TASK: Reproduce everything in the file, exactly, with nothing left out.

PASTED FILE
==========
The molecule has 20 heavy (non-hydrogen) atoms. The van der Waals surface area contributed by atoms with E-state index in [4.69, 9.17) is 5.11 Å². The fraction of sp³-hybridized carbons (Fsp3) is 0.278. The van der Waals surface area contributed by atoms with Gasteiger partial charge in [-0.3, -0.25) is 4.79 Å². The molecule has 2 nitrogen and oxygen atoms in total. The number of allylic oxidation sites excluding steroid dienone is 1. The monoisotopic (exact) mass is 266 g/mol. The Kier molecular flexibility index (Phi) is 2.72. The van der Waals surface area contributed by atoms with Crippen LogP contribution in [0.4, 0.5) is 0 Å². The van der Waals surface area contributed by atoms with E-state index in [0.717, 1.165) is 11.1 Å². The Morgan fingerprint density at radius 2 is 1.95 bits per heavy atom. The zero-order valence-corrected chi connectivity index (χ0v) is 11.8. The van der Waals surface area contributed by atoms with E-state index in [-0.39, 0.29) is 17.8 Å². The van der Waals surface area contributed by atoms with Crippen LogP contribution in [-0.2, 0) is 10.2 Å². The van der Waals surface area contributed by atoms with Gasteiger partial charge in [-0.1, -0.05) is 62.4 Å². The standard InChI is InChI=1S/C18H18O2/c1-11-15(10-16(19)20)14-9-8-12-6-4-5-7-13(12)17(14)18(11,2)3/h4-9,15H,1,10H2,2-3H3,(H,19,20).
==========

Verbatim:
The molecule has 20 heavy (non-hydrogen) atoms. The van der Waals surface area contributed by atoms with E-state index in [4.69, 9.17) is 5.11 Å². The fraction of sp³-hybridized carbons (Fsp3) is 0.278. The van der Waals surface area contributed by atoms with Gasteiger partial charge in [-0.3, -0.25) is 4.79 Å². The molecule has 2 nitrogen and oxygen atoms in total. The number of allylic oxidation sites excluding steroid dienone is 1. The monoisotopic (exact) mass is 266 g/mol. The Kier molecular flexibility index (Phi) is 2.72. The van der Waals surface area contributed by atoms with Crippen LogP contribution in [0.4, 0.5) is 0 Å². The van der Waals surface area contributed by atoms with E-state index in [0.717, 1.165) is 11.1 Å². The Morgan fingerprint density at radius 2 is 1.95 bits per heavy atom. The zero-order valence-corrected chi connectivity index (χ0v) is 11.8. The van der Waals surface area contributed by atoms with E-state index in [-0.39, 0.29) is 17.8 Å². The van der Waals surface area contributed by atoms with Crippen LogP contribution in [-0.2, 0) is 10.2 Å². The van der Waals surface area contributed by atoms with Gasteiger partial charge in [-0.1, -0.05) is 62.4 Å². The standard InChI is InChI=1S/C18H18O2/c1-11-15(10-16(19)20)14-9-8-12-6-4-5-7-13(12)17(14)18(11,2)3/h4-9,15H,1,10H2,2-3H3,(H,19,20).